You've probably already seen this but thought I'd share: http://www.patheos.com/blogs/goodletters/2014/10/the-saint-johns-bible-back-to-the-future/
The common language Bibles are a Godsend! Nothing against the beautiful language of the RSV-CE, Jerusalem Bible or other translations, but they can be hard for me to understand at times. (The GNT-CE has been a very helpful translation to have around.) It can also be challenging when sharing the Bible with others who are curious or don't know all the more technical terminology. Admittedly, that stuff can be difficult for me, who wants to learn about and live the Faith more, let alone someone inquiring. It's not every day language and the meaning can easily slip the mind after a while. More of the beauty of the Catholic Church:-There are plenty of approved translations to choose from whether you're studying, praying, devotional reading, etc. -Schools of spirituality, devotions, and even Bible translations.... it's not "this vs. that" but "one, the other, or both".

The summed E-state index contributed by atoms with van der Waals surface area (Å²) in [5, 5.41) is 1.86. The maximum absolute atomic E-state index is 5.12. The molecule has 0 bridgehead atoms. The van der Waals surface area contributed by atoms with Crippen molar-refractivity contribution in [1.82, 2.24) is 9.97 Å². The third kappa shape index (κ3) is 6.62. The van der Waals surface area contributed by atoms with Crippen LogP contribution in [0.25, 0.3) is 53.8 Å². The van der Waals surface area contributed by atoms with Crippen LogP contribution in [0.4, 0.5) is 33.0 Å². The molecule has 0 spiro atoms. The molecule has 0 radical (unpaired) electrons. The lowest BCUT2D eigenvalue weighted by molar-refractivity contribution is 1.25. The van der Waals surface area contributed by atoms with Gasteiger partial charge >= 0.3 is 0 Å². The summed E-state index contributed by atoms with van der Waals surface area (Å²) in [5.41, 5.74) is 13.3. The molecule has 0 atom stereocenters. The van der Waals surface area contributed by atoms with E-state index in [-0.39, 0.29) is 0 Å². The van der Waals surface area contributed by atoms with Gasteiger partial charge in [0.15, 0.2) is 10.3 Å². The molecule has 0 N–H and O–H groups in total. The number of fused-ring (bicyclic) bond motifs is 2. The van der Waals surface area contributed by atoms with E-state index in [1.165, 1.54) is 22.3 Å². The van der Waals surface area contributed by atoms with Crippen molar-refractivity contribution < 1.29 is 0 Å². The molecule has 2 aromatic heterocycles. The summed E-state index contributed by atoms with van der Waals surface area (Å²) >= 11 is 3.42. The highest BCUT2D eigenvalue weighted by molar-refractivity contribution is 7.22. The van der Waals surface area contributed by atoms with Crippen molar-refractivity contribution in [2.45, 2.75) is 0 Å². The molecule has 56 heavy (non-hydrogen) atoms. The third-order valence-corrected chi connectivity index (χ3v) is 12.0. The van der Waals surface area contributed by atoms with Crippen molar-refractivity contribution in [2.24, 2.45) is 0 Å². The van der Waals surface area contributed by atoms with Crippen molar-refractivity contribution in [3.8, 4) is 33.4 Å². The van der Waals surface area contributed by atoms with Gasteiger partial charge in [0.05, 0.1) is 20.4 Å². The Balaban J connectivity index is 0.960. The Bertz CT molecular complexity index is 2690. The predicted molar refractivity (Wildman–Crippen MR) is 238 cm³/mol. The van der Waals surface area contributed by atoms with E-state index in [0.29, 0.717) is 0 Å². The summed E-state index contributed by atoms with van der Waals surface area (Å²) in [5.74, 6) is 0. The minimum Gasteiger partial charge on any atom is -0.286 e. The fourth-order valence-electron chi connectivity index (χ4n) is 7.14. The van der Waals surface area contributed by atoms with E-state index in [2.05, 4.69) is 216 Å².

TS,Yes! Thanks for providing the link.
Ed,Thanks for the comment. I agree,
I can barely boast that the changes provided by Vatican II not only made the liturgy closer to the laity, but also the Bible.Others may say that it is really Divino Afflante Spiritu which opened the doors for Catholic Bible scholarship renewal, but as Catholics, our primary Scriptural attachment is through the Sacred Liturgy, if Vatican II changes had not been in place, the Bible might have been left less appreciated. It would been similar to Liturgiam Authenticam nowadays, you have a directive for new translations (Divino Afflante), while you have a liturgy that doesn't match (Tridentine).Speaking of the LA, since Pope Francis, as we have known is more a pastoral pope than a dogmatic pope, putting LA directives would simply make the New Missal less accessible to the laity. I think if we are to ask the Pope, he would have preferred to let Comme le prévoit prevail.
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